In the present study, the authors propose that evaluations of the recent pandemic are skewed by individual bias and that most, if not all, of this bias is negative, given the high costs universally incurred from COVID-19. They use views towards vaccination as an example – regardless of personal beliefs, most individuals were forced to comply with government policy that required vaccination. However, polarizing animosity towards individuals who opposed their beliefs may have led one faction to discriminate against the other, thereby altering an unbiased recall of the pandemic as a whole.

About the study

The researchers report four separate empirical studies examining the type and severity of personal bias in narratives about the COVID-19 pandemic. Study 1 assessed recall and evaluation bias, tinted by evaluations of political restrictions and policy and overshadowed by the prevalence of opinion-based cohorts, especially those pertaining to vaccination. Studies 2 and 3 assessed techniques and strategies by which recall bias may be attenuated. Finally, Study 4 aimed to investigate nation-specific bias in evaluations of the pandemic and examine if these evaluations spilled over to post-pandemic preparations.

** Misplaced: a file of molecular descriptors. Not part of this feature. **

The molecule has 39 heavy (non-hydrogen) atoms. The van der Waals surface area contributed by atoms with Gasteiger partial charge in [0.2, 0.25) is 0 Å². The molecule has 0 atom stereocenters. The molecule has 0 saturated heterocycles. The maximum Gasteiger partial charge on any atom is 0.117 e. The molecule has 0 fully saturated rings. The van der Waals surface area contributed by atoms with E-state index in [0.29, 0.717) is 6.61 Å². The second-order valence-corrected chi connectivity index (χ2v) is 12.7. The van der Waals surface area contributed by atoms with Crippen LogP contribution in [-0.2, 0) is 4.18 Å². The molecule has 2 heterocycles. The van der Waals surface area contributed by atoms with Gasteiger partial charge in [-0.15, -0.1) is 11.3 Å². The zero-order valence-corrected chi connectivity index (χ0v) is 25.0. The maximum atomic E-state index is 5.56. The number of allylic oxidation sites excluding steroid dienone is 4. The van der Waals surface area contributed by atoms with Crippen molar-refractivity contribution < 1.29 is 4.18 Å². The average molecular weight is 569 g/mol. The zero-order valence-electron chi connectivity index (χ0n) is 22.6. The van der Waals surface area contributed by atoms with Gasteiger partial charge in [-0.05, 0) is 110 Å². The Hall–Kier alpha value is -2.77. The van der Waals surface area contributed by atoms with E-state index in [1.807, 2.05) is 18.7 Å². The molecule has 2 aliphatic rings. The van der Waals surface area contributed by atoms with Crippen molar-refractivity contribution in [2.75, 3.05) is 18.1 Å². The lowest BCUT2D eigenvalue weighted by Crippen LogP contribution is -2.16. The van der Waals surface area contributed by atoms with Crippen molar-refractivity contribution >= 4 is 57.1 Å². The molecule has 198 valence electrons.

The role of perceptions

Study 1 was conducted on a cohort of 1,644 German adults surveyed in the summer of 2020 or winter of 2020-21 and then repeat surveyed in late 2022. Of these, 1,216 (74%) had received at least one vaccination dose against the severe acute respiratory syndrome coronavirus 2 (SARS-CoV-2) virus. The survey comprised questions on their perceptions and fears regarding the pandemic, affinity to government and scientific recommendations, and their frequency of adherence to social distancing and anti-COVID-government policy. They were further queried about their current life satisfaction and to what degree they felt the pandemic was exaggerated.

Linear regression analyses of their perceptions across the two time points revealed that their recall was significantly affected by variables regarding perceived risk, compliance behavior, and trust were strongly associated with current perceptions of the pandemic’s influence on their well-being. These factors, in turn, were influenced by their identification of vaccination status (a proxy for whether they supported or opposed vaccination). Vaccinated individuals recalled the pandemic and risk of infections as more severe than those who remained unvaccinated.